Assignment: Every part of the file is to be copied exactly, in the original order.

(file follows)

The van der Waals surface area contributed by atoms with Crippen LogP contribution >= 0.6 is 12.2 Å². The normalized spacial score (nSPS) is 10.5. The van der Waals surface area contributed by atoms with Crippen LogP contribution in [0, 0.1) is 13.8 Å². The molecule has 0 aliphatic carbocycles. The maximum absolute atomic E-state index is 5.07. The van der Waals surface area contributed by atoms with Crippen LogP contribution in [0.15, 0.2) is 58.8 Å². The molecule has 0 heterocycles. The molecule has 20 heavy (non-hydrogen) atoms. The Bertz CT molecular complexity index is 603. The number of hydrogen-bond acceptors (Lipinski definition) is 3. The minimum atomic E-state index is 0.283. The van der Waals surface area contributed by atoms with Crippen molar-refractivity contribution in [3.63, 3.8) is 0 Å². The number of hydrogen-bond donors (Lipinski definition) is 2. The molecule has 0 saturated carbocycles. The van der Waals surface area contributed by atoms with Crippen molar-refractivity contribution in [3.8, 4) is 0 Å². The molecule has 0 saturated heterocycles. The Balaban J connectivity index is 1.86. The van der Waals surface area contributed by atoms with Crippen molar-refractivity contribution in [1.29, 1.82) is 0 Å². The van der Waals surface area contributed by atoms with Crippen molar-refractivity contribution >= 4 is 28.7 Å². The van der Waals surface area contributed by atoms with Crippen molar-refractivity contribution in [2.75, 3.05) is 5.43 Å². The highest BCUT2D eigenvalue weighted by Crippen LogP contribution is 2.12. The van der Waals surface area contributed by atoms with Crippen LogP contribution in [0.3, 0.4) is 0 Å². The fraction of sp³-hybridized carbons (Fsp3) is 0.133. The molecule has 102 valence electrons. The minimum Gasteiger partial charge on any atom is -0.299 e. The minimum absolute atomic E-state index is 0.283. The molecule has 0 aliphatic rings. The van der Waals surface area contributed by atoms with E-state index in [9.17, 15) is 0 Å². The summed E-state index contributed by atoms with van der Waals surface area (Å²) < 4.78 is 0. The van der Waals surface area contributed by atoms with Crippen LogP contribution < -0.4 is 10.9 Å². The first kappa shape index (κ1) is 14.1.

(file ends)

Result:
The van der Waals surface area contributed by atoms with Crippen LogP contribution >= 0.6 is 12.2 Å². The normalized spacial score (nSPS) is 10.5. The van der Waals surface area contributed by atoms with Crippen LogP contribution in [0, 0.1) is 13.8 Å². The molecule has 0 aliphatic carbocycles. The maximum absolute atomic E-state index is 5.07. The van der Waals surface area contributed by atoms with Crippen LogP contribution in [0.15, 0.2) is 58.8 Å². The molecule has 0 heterocycles. The molecule has 20 heavy (non-hydrogen) atoms. The Bertz CT molecular complexity index is 603. The number of hydrogen-bond acceptors (Lipinski definition) is 3. The minimum atomic E-state index is 0.283. The van der Waals surface area contributed by atoms with Crippen molar-refractivity contribution in [3.63, 3.8) is 0 Å². The number of hydrogen-bond donors (Lipinski definition) is 2. The molecule has 0 saturated carbocycles. The van der Waals surface area contributed by atoms with Crippen molar-refractivity contribution in [3.8, 4) is 0 Å². The molecule has 0 saturated heterocycles. The Balaban J connectivity index is 1.86. The van der Waals surface area contributed by atoms with Crippen molar-refractivity contribution in [1.29, 1.82) is 0 Å². The van der Waals surface area contributed by atoms with Crippen molar-refractivity contribution >= 4 is 28.7 Å². The van der Waals surface area contributed by atoms with Crippen molar-refractivity contribution in [2.75, 3.05) is 5.43 Å². The highest BCUT2D eigenvalue weighted by Crippen LogP contribution is 2.12. The van der Waals surface area contributed by atoms with Crippen LogP contribution in [0.3, 0.4) is 0 Å². The fraction of sp³-hybridized carbons (Fsp3) is 0.133. The molecule has 102 valence electrons. The minimum Gasteiger partial charge on any atom is -0.299 e. The minimum absolute atomic E-state index is 0.283. The molecule has 0 aliphatic rings. The van der Waals surface area contributed by atoms with E-state index in [9.17, 15) is 0 Å². The summed E-state index contributed by atoms with van der Waals surface area (Å²) < 4.78 is 0. The van der Waals surface area contributed by atoms with Crippen LogP contribution < -0.4 is 10.9 Å². The first kappa shape index (κ1) is 14.1.